It is the diversity observed among a region's many ecosystems. Ecological diversity may be found in various environments, such as deserts, rainforests, and mangroves.

Natural ecosystem:

Natural ecosystems Source

  • A natural ecosystem is a group of living and non-living organisms in the wild. Each component interacts as a single unit through physical, chemical, and biological processes.
  • Natural ecosystems are distinguished from other ecosystems because they are entirely natural. Human activity does not affect their relationships, as with artificial ecosystems.
  • Soil, sunshine, air, water, plants, animals, and microbes are all components of natural ecosystems that cause these interactions.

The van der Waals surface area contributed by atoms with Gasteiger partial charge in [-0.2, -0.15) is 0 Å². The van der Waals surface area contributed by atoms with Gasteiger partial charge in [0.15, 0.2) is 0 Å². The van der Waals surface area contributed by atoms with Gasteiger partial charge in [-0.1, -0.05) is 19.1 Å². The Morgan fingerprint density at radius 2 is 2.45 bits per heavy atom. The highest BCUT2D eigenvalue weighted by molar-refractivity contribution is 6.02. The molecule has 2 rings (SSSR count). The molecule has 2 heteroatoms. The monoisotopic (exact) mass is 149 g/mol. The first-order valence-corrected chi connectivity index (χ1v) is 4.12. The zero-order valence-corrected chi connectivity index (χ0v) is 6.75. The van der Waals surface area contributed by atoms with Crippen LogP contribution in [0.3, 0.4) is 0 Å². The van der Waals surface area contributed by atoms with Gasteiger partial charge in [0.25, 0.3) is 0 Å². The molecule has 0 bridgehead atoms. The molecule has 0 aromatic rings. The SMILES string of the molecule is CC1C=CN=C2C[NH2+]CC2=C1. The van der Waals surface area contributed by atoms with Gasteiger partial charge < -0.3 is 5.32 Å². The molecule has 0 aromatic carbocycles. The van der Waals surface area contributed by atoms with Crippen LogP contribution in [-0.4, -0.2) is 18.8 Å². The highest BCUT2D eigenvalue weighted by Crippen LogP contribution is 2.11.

• Each of these environmental elements is linked, either directly or indirectly. Temperature fluctuations, for example, have an impact on plant development.

Artificial ecosystem:

Artificial ecosystems Source

  • Artificial ecosystems are ecosystems that humans have created for economic or other purposes. Humans have altered these ecosystems for their gain, and they might be terrestrial or aquatic.
  • Example: Crop fields, aquariums

Relationship between ecosystem diversity and its resilience to changes in the environment:

  • Biologically diverse communities are also more inclined to have species that impart ecosystem resilience. As a community grows, there is a greater possibility that any species will have features that enable it to adapt to changing conditions. Such species might protect the ecosystem against the extinction of other species.
  • As the number of interactions (complexity) between the diverse species rose, so did the ecosystem's stability.